About 15 years ago, I took my son and a few of his friends to their first ball game at Yankee Stadium, the greatest shrine in American sports.
It was a nightmare.
Fans got drunk, fast. The idiots behind us kept swearing and spilling their beers.
A guy in front of us got hit in the mouth with a foul ball.
Turned out he was in the wrong seat, so ushers grabbed him by his now-bloody shirt and threw him out.
Most despairingly, the legendary building was a dump – filthy, stinking of urine, dark and inhospitable.
Instead of welcoming fans, the Yankee brass treated them with contempt.
Was it any surprise that the crowd behaved accordingly?
Memories of that night are why I’m so enraged about what happened in Washington on Wednesday.
The Capitol, built during the Civil War, represents our ideal selves.
It has never fallen to disrepair.
It is an exultant idea rendered in three-dimensional space, a secular temple ringing with the fierce but fragile trust in democracy that has sustained this republic for two centuries.
Donald Trump’s mob sensed at least some of that, which is why they marched on the place.
But what true patriot smashes the windows of the church they profess to attend?
How ignorant, or dismissive, of American history is someone who waves a Confederate flag through these halls?
How much phoney prophetic gibberish (Dark to Light! This is our House!) do the rest have to listen to, to understand how someone could smear their excrement in this “house” they so cherish?
Trump and his vandals like to excite each other with bogus tales of historical destiny.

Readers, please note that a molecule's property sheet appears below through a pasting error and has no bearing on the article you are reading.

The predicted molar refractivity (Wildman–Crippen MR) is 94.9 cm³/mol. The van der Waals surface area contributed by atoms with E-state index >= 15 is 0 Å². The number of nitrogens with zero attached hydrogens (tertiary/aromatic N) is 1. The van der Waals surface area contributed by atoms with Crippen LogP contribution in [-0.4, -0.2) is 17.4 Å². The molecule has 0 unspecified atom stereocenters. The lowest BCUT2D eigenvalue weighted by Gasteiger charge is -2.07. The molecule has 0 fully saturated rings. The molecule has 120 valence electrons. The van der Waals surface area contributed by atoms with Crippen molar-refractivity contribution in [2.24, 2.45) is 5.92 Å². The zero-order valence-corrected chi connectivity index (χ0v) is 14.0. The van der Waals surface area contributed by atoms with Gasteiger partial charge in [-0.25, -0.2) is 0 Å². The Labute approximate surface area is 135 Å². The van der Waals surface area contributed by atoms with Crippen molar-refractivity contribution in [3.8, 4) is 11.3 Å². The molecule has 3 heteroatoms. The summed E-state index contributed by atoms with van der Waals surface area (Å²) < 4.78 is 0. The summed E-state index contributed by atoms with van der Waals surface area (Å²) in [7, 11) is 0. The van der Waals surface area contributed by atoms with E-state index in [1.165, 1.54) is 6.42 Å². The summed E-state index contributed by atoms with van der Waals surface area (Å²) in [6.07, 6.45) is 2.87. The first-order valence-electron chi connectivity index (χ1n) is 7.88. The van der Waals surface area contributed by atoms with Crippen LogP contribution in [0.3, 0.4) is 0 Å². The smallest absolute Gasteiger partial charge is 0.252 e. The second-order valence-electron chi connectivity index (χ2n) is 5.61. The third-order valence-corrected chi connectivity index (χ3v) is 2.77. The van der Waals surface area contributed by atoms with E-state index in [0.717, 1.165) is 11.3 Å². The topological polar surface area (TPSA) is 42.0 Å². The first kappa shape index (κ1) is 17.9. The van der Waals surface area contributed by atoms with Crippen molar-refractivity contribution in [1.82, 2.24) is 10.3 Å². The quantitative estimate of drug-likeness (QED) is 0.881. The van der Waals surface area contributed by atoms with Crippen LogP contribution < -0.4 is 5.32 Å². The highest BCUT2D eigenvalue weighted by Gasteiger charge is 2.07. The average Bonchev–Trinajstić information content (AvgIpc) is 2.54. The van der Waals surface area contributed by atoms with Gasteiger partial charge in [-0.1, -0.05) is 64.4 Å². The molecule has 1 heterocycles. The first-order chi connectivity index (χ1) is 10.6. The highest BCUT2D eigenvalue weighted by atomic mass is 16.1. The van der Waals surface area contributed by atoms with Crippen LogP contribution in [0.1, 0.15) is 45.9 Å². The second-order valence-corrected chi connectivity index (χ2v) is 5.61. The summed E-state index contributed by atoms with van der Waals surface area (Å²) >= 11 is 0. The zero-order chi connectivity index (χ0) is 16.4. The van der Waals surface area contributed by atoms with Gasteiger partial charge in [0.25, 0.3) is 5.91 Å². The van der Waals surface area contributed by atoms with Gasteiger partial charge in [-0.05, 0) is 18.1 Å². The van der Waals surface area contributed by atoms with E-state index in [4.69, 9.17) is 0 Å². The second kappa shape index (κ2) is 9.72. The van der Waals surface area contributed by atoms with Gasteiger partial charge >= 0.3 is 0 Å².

Fighting them with facts is exhausting, a game of civics whack-a-mole with people who still think the Earth is flat.
What was exposed on Wednesday in all the desecration was the lie behind the Trump mob’s sanctimony.
When you replace an American flag with a Trump banner and threaten to kill the vice president, it’s hard to believe you really stand for the ideals of justice and fairness that are the foundation of the building you smashed your way into.
Wednesday was a pivotal day in American history.
Hours before the riot, Reverend Raphael Warnock was elected as a senator from Georgia, helping ensure a Democratic senate majority.
Reverend Warnock is the pastor of the Ebenezer Baptist Church in Atlanta, the church that Dr Martin Luther King Jr once led.
On a hot summer day in 1963, standing not far from the Capitol steps where Trump protesters taunted cops, Dr King delivered his “I Have A Dream” speech.
It was a plea to the ideals housed in the building behind him.
Black Americans had endured 250 years of slavery and 80 years of Jim Crow terrorism, but Dr King did not try to incite mob rage.
He did not try to stir the crowd of 250,000 – far larger than Trump’s – to occupy the building they stood before.
Unlike last week’s self-deluding mobs, black Americans who listened to Dr King that day in 1963 had truly endured centuries of a “rigged” system and “stolen” votes.
But Dr King appealed to the promise of the American experiment, to the rule of law, to the inexorable power of the ballot.
He was not patient, but he was also not petulant.
He urged the crowd to harness their energy, not indulge their grievance.
Three years ago, I was introduced to a man running for Congress in the state of New Jersey.
Andy Kim, a Korean-American who had never run for office, defeated the Trump-backed incumbent.
He was re-elected in November.
On Thursday, Andy – admittedly a rather anonymous congressman – went viral in photos of him helping clean up after Wednesday’s riot.
“When you see something you love that’s broken, you want to fix it. I love the Capitol. I‘m honoured to be there,” he said.
“How many countless generations have been inspired in that room?
“It really broke my heart and I just felt compelled to do something … What else could I do?”
Trump’s vandals must be punished – each and every one.
Not because of their stupidity or selfishness, but because some trespassing is worse than others.
This is indeed “our house,” and to treat it with anything less than reverence is ensure that this obscenity could happen again.
Larry Hackett is the former editor-in-chief of People magazine, and a contributor to the US morning television news program Good Morning America